## Phasor representation of AC voltage and current

Phasor representation of AC voltage and current.

$$I\,=\,5\angle{0^o}\,=\,5\,+\,j0\,A$$

$$V\,=\,100\angle{30^o}\,=\,86.6\,+\,j50\,V$$

in general

$$V\,=\,A\angle{\theta^o}\,=\,A cos{\theta}\,+\,jA sin{\theta}\,V$$

and similarly for I

It is assumed that the angular frequency $\omega$ is the same throughout the system, and it is assumed that the Voltage and Current are RMS values.

For the above phasor values, the voltage and current are:

v(t) = 141.4 cos ($\omega$t + 30°)

and

i(t) = 7.07 cos $\omega$t
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 Admin $$p(t)\,=\,[V_{max}\,cos(\omega{t}+\theta)] \times [I_{max}\,cos(\omega{t}+\phi)]$$ becomes $$p(t)\,=\,\frac{V_{max}I_{max}}{2}[cos(\theta-\phi)\,+\,cos(2\omega{t}+\theta+\phi)]$$ The average power is $$P\,=\,V_{rms}I_{rms}\,cos(\theta-\phi)$$ In phasor notation, $$v\,=\,V_{rms}\angle\theta$$ $$i\,=\,I_{rms}\angle\phi$$ but $$P\,\neq\,V_{rms}I_{rms}\angle(\theta+\phi)$$ Instead $$P\,=\,Re\{VI^*\}$$ and $$V\,I^*\,=\,(V_{rms}\angle\theta)\times(I_{rms}\angle-\phi)$$ $$\,=\,V_{rms}I_{rms}\angle(\theta-\phi)$$ The real part of power is given by $$P\,=\,V_{rms}I_{rms}cos(\theta-\phi)$$ and the reactive or imaginary part of power is $$Q\,=\,V_{rms}I_{rms}sin(\theta-\phi)$$ and the quantity $cos(\theta-\phi)$ is known as the power factor. The apparent power, S, expressed as volt-amperes (VA) is given by S (volt-amps) = P (Watts) + jQ (volt-amps-reactive) = VI* |S|2 = |P|2 + |Q|2 = Vrms2 Irms2 PF = |P|/|S| VAR is commonly used as a unit for "volt-amperes-reactive" Some useful background on AC power and phasors. http://hyperphysics.phy-astr.gsu.edu...ric/phase.html http://www.physclips.unsw.edu.au/jw/AC.html http://www.walter-fendt.de/ph11e/accircuit.htm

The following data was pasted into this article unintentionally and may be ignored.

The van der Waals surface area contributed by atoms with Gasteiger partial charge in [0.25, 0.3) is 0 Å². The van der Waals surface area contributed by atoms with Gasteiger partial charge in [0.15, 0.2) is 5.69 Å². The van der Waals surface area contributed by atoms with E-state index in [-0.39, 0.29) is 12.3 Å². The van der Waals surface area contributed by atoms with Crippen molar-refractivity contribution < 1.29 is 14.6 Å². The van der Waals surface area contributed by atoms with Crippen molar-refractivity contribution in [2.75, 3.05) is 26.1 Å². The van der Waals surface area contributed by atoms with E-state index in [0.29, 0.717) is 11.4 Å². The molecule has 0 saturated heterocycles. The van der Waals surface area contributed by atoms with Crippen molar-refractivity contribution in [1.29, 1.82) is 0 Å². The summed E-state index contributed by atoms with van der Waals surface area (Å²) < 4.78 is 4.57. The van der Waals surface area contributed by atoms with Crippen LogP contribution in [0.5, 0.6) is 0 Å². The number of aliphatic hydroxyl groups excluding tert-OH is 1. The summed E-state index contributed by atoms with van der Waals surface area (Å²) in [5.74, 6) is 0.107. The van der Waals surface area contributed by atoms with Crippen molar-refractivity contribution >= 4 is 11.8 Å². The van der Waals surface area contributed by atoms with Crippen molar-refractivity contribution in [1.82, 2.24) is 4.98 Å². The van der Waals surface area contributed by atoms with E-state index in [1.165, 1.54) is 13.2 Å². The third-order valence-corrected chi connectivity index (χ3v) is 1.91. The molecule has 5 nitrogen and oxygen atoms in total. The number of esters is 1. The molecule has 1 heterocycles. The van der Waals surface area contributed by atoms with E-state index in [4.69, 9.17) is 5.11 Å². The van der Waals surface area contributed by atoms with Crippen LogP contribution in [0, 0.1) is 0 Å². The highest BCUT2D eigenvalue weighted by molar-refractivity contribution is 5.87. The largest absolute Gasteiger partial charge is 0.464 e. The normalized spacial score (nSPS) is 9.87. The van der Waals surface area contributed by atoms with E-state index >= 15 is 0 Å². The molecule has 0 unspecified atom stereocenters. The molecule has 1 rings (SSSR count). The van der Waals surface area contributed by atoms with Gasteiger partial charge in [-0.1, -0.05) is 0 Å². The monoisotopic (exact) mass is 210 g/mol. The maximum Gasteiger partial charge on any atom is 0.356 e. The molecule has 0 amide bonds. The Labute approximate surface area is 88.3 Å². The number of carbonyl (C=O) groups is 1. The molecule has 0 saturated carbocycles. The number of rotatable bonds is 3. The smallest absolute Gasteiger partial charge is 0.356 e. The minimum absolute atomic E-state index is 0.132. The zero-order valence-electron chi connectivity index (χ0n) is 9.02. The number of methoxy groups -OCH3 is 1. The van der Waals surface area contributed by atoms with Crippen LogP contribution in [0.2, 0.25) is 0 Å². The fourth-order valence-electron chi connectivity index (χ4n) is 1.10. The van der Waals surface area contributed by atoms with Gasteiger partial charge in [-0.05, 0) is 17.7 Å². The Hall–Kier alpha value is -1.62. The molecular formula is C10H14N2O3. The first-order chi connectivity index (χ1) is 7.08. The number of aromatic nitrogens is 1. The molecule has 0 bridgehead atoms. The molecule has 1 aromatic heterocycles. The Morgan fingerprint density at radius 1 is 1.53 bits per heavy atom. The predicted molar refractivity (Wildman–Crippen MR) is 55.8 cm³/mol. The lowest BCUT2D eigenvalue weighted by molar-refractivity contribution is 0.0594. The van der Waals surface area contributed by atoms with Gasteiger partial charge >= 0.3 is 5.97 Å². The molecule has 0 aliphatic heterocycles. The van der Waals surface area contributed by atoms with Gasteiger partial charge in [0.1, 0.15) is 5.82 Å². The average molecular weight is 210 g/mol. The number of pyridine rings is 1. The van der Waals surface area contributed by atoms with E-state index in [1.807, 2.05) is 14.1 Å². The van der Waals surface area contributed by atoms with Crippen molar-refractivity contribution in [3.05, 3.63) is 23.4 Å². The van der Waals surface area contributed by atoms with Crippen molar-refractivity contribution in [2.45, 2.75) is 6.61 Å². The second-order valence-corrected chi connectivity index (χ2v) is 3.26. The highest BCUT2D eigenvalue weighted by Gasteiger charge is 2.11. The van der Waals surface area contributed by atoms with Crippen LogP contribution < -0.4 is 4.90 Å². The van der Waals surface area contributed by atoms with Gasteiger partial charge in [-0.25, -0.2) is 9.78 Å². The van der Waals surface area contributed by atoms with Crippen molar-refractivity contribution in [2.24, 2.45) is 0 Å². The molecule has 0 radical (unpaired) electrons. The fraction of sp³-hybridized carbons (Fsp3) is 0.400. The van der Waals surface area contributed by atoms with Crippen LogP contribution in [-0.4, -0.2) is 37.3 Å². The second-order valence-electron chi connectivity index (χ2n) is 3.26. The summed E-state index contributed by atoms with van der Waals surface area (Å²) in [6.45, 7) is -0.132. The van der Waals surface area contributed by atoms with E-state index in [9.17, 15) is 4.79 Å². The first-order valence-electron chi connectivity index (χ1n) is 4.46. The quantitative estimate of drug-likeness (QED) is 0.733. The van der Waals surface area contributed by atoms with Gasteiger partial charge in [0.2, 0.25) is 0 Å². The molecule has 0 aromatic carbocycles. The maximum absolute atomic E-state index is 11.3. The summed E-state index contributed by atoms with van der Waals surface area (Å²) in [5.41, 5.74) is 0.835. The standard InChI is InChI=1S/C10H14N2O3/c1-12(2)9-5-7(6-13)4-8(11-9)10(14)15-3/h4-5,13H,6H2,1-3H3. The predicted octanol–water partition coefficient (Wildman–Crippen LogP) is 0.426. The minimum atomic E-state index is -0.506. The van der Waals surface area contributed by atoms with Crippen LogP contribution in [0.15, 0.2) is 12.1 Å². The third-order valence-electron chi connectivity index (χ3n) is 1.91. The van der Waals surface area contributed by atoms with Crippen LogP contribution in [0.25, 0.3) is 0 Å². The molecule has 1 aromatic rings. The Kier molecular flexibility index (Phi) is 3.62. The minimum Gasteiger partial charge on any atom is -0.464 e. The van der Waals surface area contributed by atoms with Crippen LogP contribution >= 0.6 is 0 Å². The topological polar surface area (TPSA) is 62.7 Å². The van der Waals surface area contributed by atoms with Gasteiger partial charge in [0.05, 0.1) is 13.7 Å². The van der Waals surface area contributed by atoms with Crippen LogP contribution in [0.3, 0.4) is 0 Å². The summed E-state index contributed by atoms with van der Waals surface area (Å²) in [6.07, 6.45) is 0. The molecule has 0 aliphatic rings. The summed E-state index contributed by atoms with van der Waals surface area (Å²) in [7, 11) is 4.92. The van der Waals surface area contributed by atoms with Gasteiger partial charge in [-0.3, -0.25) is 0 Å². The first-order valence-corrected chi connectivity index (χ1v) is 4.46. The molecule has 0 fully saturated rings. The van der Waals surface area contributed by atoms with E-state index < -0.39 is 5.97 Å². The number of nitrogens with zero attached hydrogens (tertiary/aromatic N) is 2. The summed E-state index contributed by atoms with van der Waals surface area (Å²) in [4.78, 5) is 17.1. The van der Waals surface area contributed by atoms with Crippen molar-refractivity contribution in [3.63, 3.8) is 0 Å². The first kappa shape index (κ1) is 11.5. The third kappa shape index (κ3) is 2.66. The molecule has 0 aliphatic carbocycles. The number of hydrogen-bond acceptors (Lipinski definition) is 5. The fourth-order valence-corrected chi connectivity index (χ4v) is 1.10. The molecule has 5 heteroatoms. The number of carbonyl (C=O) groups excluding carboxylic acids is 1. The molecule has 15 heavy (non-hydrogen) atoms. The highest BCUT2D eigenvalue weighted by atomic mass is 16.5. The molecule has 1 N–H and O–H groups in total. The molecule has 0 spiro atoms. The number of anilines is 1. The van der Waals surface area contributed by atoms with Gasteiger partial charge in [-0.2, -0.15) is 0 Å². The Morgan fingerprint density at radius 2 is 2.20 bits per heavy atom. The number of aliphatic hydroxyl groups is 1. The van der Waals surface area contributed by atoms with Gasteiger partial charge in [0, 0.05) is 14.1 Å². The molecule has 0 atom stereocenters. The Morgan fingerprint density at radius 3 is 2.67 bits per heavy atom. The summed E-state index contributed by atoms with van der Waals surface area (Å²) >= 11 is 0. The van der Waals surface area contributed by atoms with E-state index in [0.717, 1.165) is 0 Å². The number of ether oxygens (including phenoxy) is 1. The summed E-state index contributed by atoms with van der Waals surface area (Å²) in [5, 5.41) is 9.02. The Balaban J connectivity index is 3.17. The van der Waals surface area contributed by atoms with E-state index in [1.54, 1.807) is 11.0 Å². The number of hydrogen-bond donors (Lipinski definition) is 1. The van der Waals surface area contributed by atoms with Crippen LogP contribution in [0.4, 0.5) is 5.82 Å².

so Phasor representation of an AC voltage is what magnitude? RMS

## Phasor representation of AC voltage and current

you might want to explicitly relate Vmax to Vrms and similar for the currents. in fact, Astronuc, i might define the sinusoids as

$$v(t) \triangleq V_{max} cos(\omega t + \theta) = \sqrt{2} V_{rms} cos(\omega t + \theta)$$

and

$$i(t) \triangleq I_{max} cos(\omega t + \phi) = \sqrt{2} I_{rms} cos(\omega t + \phi)$$

and then crank out the instantaneous and mean power as you did.

i dunno. just a suggestion.